Eva Olthof, an artist from Rotterdam in the Netherlands, is an ‘artist in residence’ for three months in Valparaiso and she works on an artproject, influenced by Ivens and Marker. Valparaiso is on the UNESCO World Heritage List since 2001. 

The film has been made by Ivens after an invitation of Salvador Allende. The film became a filmproject for the students of the university of Santiago de Chile. With an intuitive filmstyle, Ivens created a sociological view on the hard life at and against the hills.  
The screening of …à Valparaiso took place at the 16th of May with this title: 

Read more: 50 years... AValparaiso in Valparaiso

At the 13th of April, the Rijksmuseum in Amsterdam will open again. The redesigning of the museum is already much praised. In the room of the twenties, ‘Philips radio’ of Joris Ivens will be shown permanently as an icon for modernism. Besides the paintings of Piet Mondriaan, the chairs of Gerrit Rietveld, the photographs of Man Ray and a real airplane of Frits Koolhoven, the pictures of ‘Philips Radio’ -the first sound film in the Netherlands- reveals how the country changed in a modern industrial society.

The Rijksmuseum has always been a national treasure house, which is showing art and history as one unit. That kind of presentation choked with the art pieces of the beginning of the 20th century. Because of new purchases and borrowings of the Rijksmuseum, it became possible to make a completely new setup about the 20th century. New forms of art, like photography, film and design are now just important as older art forms. Harm Stevens, curator of the 20th century exhibition: “We show films like autonomous art. So no abridgements but integral”. The decoration is sober and modest. There are no digital adornments. “The art and the materials have to tell the story. The artistic and historical standard is defined by the rest of the museum and this is very high. We choose iconic pictures and classics”.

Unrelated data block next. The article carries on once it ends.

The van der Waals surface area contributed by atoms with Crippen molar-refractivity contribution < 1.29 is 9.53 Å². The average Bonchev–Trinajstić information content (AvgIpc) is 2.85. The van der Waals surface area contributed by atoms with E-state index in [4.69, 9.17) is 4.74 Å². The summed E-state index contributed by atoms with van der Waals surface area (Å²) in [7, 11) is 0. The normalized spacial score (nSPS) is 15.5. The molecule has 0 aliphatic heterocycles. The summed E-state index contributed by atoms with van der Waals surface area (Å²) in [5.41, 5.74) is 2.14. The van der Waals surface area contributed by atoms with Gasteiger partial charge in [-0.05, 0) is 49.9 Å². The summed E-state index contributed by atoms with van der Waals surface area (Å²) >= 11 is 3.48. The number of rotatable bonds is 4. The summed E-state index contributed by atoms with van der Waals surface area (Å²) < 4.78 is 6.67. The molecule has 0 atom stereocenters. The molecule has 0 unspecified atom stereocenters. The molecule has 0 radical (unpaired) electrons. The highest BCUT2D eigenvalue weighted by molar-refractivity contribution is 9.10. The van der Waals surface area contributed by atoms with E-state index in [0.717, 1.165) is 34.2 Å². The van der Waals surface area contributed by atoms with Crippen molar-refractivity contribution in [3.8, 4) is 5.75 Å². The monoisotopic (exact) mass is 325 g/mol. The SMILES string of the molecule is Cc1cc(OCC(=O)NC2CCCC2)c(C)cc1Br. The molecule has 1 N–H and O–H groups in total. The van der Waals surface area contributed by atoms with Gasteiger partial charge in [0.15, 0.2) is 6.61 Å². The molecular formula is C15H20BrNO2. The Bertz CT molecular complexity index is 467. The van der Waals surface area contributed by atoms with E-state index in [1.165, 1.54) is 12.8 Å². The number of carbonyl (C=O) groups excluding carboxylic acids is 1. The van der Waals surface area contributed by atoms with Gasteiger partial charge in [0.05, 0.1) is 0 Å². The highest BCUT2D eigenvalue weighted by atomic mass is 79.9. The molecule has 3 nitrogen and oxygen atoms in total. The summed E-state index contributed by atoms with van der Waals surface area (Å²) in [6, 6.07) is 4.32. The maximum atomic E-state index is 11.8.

Read more: Ivens Philips Radio in renewed Rijksmuseum

Filmstill from I by Dieudo Hamadi, 2013

How can somebody become a filmmaker in a country without cinema? Saturday 31 March the young Congelese filmmaker Dieudo Hamadi received for his film Atalaku  the Joris Ivens Award at the 35th Cinéma du réel Filmfestival in Centre Pompidou, Paris. The Joris Ivens Award is ment for debute or second films. Hamadi made his film in Kinshasa, a city of nine million inhabitants however without cinema. He filmed the presidential campaign in 2011, which was only the second free election since the Democratic Republic of the Congo gained independence in 1960. Gaylor, a penniless (like most of Kinshasa’s nine million inhabitants) pastor turns into an atalaku, which means a “crier” in Lingala. He makes a deal with the political candidate who has offered him the highest price for his services: ensuring the campaign’s street publicity and finding musicians to write the campaign’s song. 

Atalaku could certainly not have been made by a non-Congolese, given the extent to which the filmmaker becomes one with those he films – he is sometimes summoned to film ballot-box stuffing and the teeming crowd make way for him, dimly aware that having a witness is crucial. The film is constructed so as to show the domino effect between the atalaku and those he pays down the line – musicians, salespeople, dancers – to a point of confusion as Gaylor, who preaches for a very ephemeral god, is blamed for his inability to keep the promises of others. Hamadi’s choice to continue filming two weeks after the election alllowed him to accommodate an epilogue that breaks with this occasionally violent immersion, which also gives the film its force. (Charlotte Garson)

See for an interview with Diedo Hamadi: www.telerama.fr/cinema/dieudo-hamadi-realisateur-congolais-le-documentaire-est-la-forme-la-plus-compatible-avec-mon-environnement,95386.php
See for the website of Cinéma du réel: www.cinemadureel.org/en/